the Federal Reserve’s balance sheet with direct purchases of longer-term Treasury
securities and mortgage-backed securities in private markets. The explicit
intention, evident by empirical findings, was to depress longer-term interest rates.
(Gagnon, 2010; Gagnon et al., 2011; d’Amico et al., 2012; Rosa, 2012; Swanson,
Former FOMC Chair Bernanke summarized that
”Forward rate guidance affects longer-term interest rates primarily by in-
fluencing investors’ expectations of future short-term interest rates. LSAPs, in
contrast, most directly affect term premiums.” Bernanke (2013)
In light of those challenges, we suggest the 10-year real interest rate (i.e.,
the 10-year TIPS bond yield) as an alternative monetary policy indicator with
three main considerations. First, we expect this measure to be sensitive to
variations in short-term rates and the real economy. Second, this measure should
be unrestricted by the ZLB. Third, it should reflect the non-negligible impact of
unconventional monetary policy tools on the longer end of the yield curve.
Admittedly, quantifying monetary policy actions through longer-term rates
is a relatively new approach, though it has been gradually gaining attention.
In an SVAR model, Wright (2012) identifies the impact of LSAPs through
heteroskedasticity of the reduced-from residual from the 10-year Treasury yield.
Weale and Wieladek (2016) include the 10-year Treasury yield in an SVAR
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model to show how purchases of government bonds by the Bank of England
and the Federal Reserve affect long-term yields. Gurkaynak et al. (2004) and
Swanson (2017) extract factors from prices of financial assets, including a variety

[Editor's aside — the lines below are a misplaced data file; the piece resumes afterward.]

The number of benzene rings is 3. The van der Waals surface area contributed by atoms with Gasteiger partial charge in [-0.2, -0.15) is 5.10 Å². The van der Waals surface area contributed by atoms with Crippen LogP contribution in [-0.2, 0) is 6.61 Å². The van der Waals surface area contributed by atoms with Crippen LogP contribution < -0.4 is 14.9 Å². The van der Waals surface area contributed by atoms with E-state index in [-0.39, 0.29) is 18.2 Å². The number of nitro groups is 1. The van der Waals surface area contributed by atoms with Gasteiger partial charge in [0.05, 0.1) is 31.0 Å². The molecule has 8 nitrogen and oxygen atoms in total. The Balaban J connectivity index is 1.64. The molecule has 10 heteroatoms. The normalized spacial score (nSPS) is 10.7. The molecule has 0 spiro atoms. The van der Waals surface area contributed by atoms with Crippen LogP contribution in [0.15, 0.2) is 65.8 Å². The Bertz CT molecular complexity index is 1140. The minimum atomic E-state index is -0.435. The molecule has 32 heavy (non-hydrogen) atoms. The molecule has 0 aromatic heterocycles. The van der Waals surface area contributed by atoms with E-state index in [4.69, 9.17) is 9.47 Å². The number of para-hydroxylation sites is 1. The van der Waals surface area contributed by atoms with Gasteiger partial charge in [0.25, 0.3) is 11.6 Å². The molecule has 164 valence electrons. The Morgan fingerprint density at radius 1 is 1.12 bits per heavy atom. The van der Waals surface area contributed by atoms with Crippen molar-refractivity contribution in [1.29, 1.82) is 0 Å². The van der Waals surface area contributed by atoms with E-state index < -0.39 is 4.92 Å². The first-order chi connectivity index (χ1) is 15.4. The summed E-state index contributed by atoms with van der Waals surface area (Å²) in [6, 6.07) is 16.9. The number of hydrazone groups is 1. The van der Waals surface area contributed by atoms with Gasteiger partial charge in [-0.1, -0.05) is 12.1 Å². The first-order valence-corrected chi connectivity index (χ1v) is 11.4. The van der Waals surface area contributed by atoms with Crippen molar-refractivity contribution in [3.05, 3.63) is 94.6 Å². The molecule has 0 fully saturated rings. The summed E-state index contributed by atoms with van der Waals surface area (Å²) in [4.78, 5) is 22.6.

of long-term securities, to measure the effects of policy rate changes, forward
guidance, and LSAPs. They specifically identify the factor most closely related
to LSAPs as the only one that affects long-term interest rates.
Considering a long-term interest rate—such as the 10-year real yield—as the
policy indicator imposes a challenge in the identification of exogenous monetary
policy shocks. Specifically, which part of fluctuation in the long-term rate should
contribute to the impact of monetary policy shocks? And which component
may be due to the contemporaneous responses of the long-term rate to other
structural shocks?
Our identification approach in the structural VAR model stems from that
in Gertler and Karadi (2015). They advance a VAR identification strategy
with external instrumental variables in which unexpected changes in the Fed
Funds futures contracts, captured by an event-study approach, facilitate the
identification of monetary policy shocks from movements in the policy indicator
(the one-year Treasury yield). However, simply applying the aforementioned
strategy to identify policy shocks in a long-term rate could be counterproductive.
Figure 1 highlights that the 10-year rate seems to be considerably more volatile
than the federal funds rate and the one-year Treasury yield. It may be conjectural
to assert that unexpected funds rate changes should reflect the overall impacts of
FOMC announcements on a long-term rate. In the alternative, we seek after the
second-moment variation in interest rate to instrument the structural monetary
policy shocks.
Empirically, we notice that the Federal Reserve seems to maintain different
degrees of intention on the two ends of the yield curve. Interest rate volatility is
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Figure 1: The Federal funds rate, the one- and ten-year Treasury yields
frequently under-explored in the context of monetary policy transmission.
As to the short end of the yield curve, it might be reasonable to allow for
a level change of the short-term rate, within a tight window around FOMC
announcements, to fully represent the exogenous monetary policy actions. This
could be an appropriate mechanism because of the Federal Reserve’s explicit
commitment to the policy rate target. The near-term expectation of the federal
funds rate may immediately adjust to a newly announced target if the Federal
Reserve constantly fine tunes the discrepancy of the policy rate from its target
range via open market operations. As a result, the fluctuation of the policy rate,
ex-post an FOMC meeting, may be marginal in assessing the effects of policy
actions and is often ignored in the measurement of monetary policy. Not until
recent exploratory work of Bundick et al. (2017) and Bauer et al. (2019) do we